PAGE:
On some levels it might seem like the easy way out, to record an album fully of acoustic guitar-based songs. It’s simpler, faster, maybe cheaper, at least that is what I think most people think. But, in actuality, it’s exactly the opposite. Recording such an album is pretty much the ballsiest thing that you can do. There is nothing to hide behind. Any mistakes made are going to shine through and be there forever. The stripped-down-ness of the entire affair, in actuality, complicates everything. Every aspect of a song needs to be given the same amount of thoughtful attention, because if anything is let to slip not only is that going to be noticeable but it’s going to drag down everything else in the mix.
By this point you can probably see what I’m getting at, and that thing is that Dim Peaks’ “Time of Joy” is, yes, a stripped down acoustic centric album that places all that it has to offer into a bright light, center stage. Before we even get to the lyrics we should talk in detail about just the sound of the album. The lone acoustic guitar is pushed way up front in the mix. No reverb, and no punching in (from what I can tell). The way that it’s recorded it’s possible to hear fingers against strings, strings against fretboard, sometimes a faint snapping of the lower strings as the thumb plucks out a bassline. And in the opening track “Rest Well” a piano adds a little lightness against the plucked strings and vocals.
“Rest Well” works perfectly as an album opener with its short and simple structure, terse lyric and gradual building up of the texture. Leading into “Control” and “Let the Bidding War Begin” introduces a few more instruments that periodically lay down some atmosphere to the background, again, shading the overall mood every so subtly.
Listening to the album I can’t help but be reminded of a few albums that I’ve spent some time with. The intimacy of the songs and the style of the guitar playing makes me think of Luke Roberts’ “The Iron Gates at Throop and Newport,” while sometimes the somber mood (for example on “Control” or “Slumberland”) reminds me of The Burning Hell’s “Happy Birthday” album. The occasional use of slide guitar, always a great addition when used properly, makes me think of Joel Plaskett’s solo debut “In Need of Medical Attention.” And I’m not saying that this album is derivative of those, not at all. What I am saying is that this album makes a great addition to those and I will forever link all of these releases in my mind.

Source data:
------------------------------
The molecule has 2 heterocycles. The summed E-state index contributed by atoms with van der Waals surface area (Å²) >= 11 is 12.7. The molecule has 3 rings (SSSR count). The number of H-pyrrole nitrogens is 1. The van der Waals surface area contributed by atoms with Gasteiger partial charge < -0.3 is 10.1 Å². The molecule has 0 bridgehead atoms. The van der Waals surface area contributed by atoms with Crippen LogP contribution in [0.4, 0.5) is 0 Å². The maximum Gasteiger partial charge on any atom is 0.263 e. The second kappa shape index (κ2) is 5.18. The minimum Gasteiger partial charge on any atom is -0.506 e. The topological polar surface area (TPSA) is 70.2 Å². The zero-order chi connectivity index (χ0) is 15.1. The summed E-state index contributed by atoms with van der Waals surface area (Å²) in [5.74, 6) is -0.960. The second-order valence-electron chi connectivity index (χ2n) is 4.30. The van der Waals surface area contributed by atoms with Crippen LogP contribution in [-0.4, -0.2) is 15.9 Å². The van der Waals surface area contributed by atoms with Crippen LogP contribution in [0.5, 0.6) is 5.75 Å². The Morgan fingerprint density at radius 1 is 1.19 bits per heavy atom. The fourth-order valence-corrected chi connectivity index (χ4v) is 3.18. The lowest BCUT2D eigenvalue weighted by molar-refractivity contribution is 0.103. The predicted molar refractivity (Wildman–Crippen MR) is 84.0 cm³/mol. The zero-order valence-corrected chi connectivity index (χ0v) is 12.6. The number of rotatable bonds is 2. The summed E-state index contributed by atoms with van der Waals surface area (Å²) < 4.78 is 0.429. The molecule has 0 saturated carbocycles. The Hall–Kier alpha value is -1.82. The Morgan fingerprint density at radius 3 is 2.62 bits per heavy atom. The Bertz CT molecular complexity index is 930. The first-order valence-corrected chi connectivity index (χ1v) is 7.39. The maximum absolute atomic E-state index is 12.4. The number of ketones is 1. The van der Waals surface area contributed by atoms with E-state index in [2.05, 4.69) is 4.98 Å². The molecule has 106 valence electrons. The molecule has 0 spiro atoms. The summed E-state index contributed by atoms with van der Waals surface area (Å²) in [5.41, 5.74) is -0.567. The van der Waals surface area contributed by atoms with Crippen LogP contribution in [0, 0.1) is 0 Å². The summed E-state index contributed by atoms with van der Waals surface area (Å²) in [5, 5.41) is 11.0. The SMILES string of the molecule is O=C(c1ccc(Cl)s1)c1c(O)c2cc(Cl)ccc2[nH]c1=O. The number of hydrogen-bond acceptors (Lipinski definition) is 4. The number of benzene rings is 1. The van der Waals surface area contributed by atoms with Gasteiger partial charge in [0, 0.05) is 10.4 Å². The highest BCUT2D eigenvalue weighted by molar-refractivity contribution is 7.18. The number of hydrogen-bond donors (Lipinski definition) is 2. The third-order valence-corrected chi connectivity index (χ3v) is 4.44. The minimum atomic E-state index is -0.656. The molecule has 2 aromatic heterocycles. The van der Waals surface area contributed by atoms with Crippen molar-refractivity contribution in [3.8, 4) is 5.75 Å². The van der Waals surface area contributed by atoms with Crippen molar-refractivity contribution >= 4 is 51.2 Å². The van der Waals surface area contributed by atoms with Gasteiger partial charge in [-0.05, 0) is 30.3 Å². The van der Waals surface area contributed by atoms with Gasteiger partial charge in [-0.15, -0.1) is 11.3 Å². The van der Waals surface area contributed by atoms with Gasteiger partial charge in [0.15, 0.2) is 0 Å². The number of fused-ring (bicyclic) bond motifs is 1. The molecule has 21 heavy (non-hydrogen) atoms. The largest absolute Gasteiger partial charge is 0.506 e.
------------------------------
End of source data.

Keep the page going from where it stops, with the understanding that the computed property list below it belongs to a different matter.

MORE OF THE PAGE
The immediacy of recording an album that focuses primarily on intimate sounds is, I think, a huge advantage that this music has over so many others. What could get closer to harnessing the full affective powers of music? That is what all music is trying to accomplish after all. The rawness and realness of “Time of Joy” rings through in the title track. While the opening guitar line repeatedly traverses its infinitely descending melodic line one can hear guitarist/vocalist Niilo Smeds altering the dynamic of the lowest voice, with the tempo ever so slightly wavering before the entire band enters. It’s these tiny elements that make the songs sound so much more human, and again so much more affecting.
Each song is treated to its own individual arrangement. Instruments come in for one song never to be heard from again, which I think adds a personal touch to each track. Dim Peaks’ masterful uses of a fully fleshed out band in the title track contrasts with the equally thoughtful and efficient use of smaller forces in “Yellow Mountain.” This is not to mention the genre straddling that is going on throughout “Time of Joy.” Some songs lean a little bit heavier onto the folk elements, while others, like “New Orleans,” hint at a blues/country tradition, though they never stoop to using stock melodies and tricks. “New Orleans,” adding to the element of immediacy, sounds as though it’s being sung amongst a circle of friends and at any minute the entire crowd will bust out singing the chorus “I wish I was in New Orleans…” Meanwhile Niilo’s vocals are laid just as bare as the guitar across the album, and doesn’t falter one bit.
Take a listen to the songs that are up on soundcloud and bandcamp, as they are all very much worth it. “Time of Joy” was released earlier this year, in September through Gold Robot Records. Follow the links below for all the good stuff. The vinyl, by the way, is limited to only 500 copies, though the album is also available digitally.